Certain disadvantages must have been noted by those who have had experience with the usual methods employed in the treatment of congenital syphilis. Among these may be mentioned: (a) the reluctance with which parents submit their children to treatment, with subsequent irregular attendance, and (b) the lack of muscular tissue in puny infants, which makes intramuscular injection difficult or impossible. Therefore, acetarsone, being a drug that can be given perorally, promised to lead to a decided step forward. To determine its efficacy I have used it exclusively in a group of infants and children for the past two years.
Acetarsone1 is not a new drug. It has been used in amebic dysentery,2 pemphigus,3 yaws,4 Vincent's angina,5 parasitic infestations,6 malaria7 and other conditions; but as this paper primarily deals with its use in congenital syphilis, I shall briefly review its history from that standpoint.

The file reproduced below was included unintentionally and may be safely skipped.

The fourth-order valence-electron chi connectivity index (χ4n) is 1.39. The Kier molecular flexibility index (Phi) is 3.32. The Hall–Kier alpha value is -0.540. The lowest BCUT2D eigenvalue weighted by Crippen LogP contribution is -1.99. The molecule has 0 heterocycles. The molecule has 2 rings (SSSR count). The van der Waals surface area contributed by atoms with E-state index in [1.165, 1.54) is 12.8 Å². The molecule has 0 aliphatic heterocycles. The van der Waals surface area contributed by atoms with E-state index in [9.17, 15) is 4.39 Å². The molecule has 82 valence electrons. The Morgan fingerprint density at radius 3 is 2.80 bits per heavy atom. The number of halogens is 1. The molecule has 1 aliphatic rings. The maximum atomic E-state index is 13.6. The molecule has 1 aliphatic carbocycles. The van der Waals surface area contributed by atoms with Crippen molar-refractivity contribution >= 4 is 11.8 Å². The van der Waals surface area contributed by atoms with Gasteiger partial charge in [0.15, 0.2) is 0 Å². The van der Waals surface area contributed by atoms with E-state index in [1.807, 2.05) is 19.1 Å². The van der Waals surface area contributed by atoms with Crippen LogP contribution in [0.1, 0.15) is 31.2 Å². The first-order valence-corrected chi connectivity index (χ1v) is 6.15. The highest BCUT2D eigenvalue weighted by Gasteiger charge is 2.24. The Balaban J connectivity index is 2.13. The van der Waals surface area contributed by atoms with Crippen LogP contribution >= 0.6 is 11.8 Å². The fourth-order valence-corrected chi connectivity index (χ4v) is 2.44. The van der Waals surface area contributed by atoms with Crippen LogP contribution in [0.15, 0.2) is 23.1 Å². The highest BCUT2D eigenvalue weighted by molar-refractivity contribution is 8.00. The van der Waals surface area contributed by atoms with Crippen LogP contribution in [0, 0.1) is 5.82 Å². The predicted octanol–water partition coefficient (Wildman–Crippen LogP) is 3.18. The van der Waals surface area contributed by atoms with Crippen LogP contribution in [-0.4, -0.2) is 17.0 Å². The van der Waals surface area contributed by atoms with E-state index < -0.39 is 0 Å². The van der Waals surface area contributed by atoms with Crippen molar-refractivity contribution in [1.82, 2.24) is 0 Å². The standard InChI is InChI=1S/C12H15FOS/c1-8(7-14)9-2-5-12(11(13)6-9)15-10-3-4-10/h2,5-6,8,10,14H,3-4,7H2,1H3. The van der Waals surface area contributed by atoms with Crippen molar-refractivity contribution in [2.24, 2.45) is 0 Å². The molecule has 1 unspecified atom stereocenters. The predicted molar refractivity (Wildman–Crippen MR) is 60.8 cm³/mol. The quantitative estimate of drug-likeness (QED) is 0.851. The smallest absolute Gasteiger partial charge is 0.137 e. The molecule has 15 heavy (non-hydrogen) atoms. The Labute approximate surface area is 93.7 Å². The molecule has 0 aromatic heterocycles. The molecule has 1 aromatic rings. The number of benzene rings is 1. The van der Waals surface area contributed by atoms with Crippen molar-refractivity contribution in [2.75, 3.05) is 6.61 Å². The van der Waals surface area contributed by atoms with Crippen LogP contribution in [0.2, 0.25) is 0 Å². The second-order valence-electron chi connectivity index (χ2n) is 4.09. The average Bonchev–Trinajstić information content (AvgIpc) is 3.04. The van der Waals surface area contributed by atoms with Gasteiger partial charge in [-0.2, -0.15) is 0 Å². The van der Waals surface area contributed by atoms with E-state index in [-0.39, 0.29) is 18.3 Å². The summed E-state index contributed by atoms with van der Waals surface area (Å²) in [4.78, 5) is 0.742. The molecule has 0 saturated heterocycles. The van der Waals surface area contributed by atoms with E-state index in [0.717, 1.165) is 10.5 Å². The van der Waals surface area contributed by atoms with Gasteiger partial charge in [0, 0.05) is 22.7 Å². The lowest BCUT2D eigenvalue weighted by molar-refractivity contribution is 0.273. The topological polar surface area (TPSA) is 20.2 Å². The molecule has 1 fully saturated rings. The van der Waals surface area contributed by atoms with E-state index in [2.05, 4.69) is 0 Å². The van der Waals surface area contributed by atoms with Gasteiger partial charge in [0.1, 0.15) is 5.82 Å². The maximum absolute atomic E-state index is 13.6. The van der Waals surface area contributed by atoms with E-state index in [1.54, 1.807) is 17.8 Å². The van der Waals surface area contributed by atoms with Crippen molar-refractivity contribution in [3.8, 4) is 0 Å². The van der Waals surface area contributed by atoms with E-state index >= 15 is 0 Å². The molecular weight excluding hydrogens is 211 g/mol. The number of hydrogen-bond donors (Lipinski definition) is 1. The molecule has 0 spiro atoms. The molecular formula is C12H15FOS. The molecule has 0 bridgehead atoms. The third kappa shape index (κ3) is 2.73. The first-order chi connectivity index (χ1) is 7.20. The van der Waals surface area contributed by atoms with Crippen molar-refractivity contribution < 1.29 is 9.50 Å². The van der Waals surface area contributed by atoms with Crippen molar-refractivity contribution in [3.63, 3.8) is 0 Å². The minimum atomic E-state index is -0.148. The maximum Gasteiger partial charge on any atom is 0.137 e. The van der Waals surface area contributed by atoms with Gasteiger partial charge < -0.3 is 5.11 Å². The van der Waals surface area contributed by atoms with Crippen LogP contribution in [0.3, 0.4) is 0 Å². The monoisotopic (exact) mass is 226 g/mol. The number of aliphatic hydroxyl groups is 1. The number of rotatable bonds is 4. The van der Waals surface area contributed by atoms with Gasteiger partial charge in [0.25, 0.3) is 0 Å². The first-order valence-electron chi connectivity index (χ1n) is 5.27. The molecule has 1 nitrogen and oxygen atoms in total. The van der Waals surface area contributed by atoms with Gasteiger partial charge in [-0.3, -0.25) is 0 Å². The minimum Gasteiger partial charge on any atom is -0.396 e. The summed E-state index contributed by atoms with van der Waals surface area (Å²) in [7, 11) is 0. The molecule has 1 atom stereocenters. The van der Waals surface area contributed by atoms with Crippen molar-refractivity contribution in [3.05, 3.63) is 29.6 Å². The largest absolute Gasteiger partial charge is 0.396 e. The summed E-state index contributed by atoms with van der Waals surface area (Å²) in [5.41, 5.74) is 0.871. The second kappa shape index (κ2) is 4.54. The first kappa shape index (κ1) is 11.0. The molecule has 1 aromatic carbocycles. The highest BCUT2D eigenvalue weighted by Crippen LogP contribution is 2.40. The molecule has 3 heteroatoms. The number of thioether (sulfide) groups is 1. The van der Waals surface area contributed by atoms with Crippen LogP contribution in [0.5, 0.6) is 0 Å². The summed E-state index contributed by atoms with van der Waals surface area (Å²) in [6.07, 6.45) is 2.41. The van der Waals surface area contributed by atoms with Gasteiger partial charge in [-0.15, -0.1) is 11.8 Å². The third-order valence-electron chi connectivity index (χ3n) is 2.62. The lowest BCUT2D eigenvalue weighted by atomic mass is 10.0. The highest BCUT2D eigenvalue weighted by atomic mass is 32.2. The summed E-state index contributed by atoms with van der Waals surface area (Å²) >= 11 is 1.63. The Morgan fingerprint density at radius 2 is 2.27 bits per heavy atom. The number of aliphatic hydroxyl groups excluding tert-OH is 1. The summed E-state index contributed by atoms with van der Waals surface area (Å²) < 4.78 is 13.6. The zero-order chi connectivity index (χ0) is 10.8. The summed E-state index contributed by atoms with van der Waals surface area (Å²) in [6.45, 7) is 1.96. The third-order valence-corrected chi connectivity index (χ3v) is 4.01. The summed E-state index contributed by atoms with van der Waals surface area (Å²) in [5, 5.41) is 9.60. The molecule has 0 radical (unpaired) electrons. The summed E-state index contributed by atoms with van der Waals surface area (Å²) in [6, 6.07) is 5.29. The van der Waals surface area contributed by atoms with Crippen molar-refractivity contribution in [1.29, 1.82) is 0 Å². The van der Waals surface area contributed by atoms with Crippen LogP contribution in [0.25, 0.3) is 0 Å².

COPPOLINO JF. ACETARSONE IN THE TREATMENT OF CONGENITAL SYPHILIS: A COMPARISON WITH BISMUTH THERAPY. Am J Dis Child. 1934;48(2):272–280. doi:10.1001/archpedi.1934.01960150031003
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